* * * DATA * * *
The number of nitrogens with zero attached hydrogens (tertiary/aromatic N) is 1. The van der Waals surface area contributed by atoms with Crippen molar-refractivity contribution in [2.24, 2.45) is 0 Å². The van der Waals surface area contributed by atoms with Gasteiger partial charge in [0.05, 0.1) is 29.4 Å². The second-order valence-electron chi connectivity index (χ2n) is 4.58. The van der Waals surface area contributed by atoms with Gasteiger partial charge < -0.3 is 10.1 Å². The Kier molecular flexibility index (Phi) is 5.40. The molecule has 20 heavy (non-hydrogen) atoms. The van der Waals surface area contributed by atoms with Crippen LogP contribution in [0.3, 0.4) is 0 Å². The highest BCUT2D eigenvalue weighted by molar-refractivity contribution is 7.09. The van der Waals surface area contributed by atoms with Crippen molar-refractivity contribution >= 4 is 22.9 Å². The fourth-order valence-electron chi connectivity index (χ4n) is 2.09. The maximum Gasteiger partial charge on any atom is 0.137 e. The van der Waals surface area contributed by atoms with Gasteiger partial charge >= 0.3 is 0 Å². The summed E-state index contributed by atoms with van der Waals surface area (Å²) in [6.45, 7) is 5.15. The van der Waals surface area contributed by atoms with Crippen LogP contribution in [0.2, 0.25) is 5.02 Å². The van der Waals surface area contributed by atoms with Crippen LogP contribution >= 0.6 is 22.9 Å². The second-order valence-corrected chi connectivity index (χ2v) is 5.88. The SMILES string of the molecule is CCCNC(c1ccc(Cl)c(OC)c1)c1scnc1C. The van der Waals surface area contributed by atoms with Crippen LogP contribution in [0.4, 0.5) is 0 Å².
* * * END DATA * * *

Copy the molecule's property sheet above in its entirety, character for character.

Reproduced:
The number of nitrogens with zero attached hydrogens (tertiary/aromatic N) is 1. The van der Waals surface area contributed by atoms with Crippen molar-refractivity contribution in [2.24, 2.45) is 0 Å². The van der Waals surface area contributed by atoms with Gasteiger partial charge in [0.05, 0.1) is 29.4 Å². The second-order valence-electron chi connectivity index (χ2n) is 4.58. The van der Waals surface area contributed by atoms with Gasteiger partial charge < -0.3 is 10.1 Å². The Kier molecular flexibility index (Phi) is 5.40. The molecule has 20 heavy (non-hydrogen) atoms. The van der Waals surface area contributed by atoms with Crippen LogP contribution in [0.3, 0.4) is 0 Å². The highest BCUT2D eigenvalue weighted by molar-refractivity contribution is 7.09. The van der Waals surface area contributed by atoms with Crippen molar-refractivity contribution >= 4 is 22.9 Å². The fourth-order valence-electron chi connectivity index (χ4n) is 2.09. The maximum Gasteiger partial charge on any atom is 0.137 e. The van der Waals surface area contributed by atoms with Gasteiger partial charge >= 0.3 is 0 Å². The summed E-state index contributed by atoms with van der Waals surface area (Å²) in [6.45, 7) is 5.15. The van der Waals surface area contributed by atoms with Crippen LogP contribution in [0.2, 0.25) is 5.02 Å². The van der Waals surface area contributed by atoms with Crippen LogP contribution >= 0.6 is 22.9 Å². The second-order valence-corrected chi connectivity index (χ2v) is 5.88. The SMILES string of the molecule is CCCNC(c1ccc(Cl)c(OC)c1)c1scnc1C. The van der Waals surface area contributed by atoms with Crippen LogP contribution in [0.4, 0.5) is 0 Å².